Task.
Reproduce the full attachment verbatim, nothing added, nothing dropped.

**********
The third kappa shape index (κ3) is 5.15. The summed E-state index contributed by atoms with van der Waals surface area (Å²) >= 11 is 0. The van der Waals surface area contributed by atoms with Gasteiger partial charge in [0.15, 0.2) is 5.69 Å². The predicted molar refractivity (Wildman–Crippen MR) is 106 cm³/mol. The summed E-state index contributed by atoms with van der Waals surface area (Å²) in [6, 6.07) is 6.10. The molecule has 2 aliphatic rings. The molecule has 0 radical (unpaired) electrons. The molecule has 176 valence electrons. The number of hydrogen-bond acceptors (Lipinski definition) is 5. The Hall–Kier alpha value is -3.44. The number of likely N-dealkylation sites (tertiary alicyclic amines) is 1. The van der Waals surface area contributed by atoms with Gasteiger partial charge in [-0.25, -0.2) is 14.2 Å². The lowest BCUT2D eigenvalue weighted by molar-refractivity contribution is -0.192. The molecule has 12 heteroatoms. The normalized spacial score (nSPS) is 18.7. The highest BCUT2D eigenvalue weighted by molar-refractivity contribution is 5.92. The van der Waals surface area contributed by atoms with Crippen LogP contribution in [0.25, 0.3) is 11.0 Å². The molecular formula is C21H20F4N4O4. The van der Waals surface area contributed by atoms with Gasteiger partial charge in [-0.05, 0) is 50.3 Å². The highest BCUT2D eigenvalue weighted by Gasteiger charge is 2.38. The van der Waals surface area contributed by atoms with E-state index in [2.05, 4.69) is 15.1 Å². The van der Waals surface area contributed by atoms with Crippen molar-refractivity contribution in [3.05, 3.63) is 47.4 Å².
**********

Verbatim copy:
The third kappa shape index (κ3) is 5.15. The summed E-state index contributed by atoms with van der Waals surface area (Å²) >= 11 is 0. The van der Waals surface area contributed by atoms with Gasteiger partial charge in [0.15, 0.2) is 5.69 Å². The predicted molar refractivity (Wildman–Crippen MR) is 106 cm³/mol. The summed E-state index contributed by atoms with van der Waals surface area (Å²) in [6, 6.07) is 6.10. The molecule has 2 aliphatic rings. The molecule has 0 radical (unpaired) electrons. The molecule has 176 valence electrons. The number of hydrogen-bond acceptors (Lipinski definition) is 5. The Hall–Kier alpha value is -3.44. The number of likely N-dealkylation sites (tertiary alicyclic amines) is 1. The van der Waals surface area contributed by atoms with Gasteiger partial charge in [-0.25, -0.2) is 14.2 Å². The lowest BCUT2D eigenvalue weighted by molar-refractivity contribution is -0.192. The molecule has 12 heteroatoms. The normalized spacial score (nSPS) is 18.7. The highest BCUT2D eigenvalue weighted by molar-refractivity contribution is 5.92. The van der Waals surface area contributed by atoms with Crippen LogP contribution in [0.25, 0.3) is 11.0 Å². The molecular formula is C21H20F4N4O4. The van der Waals surface area contributed by atoms with Gasteiger partial charge in [-0.05, 0) is 50.3 Å². The highest BCUT2D eigenvalue weighted by Gasteiger charge is 2.38. The van der Waals surface area contributed by atoms with E-state index in [2.05, 4.69) is 15.1 Å². The van der Waals surface area contributed by atoms with Crippen molar-refractivity contribution in [3.05, 3.63) is 47.4 Å².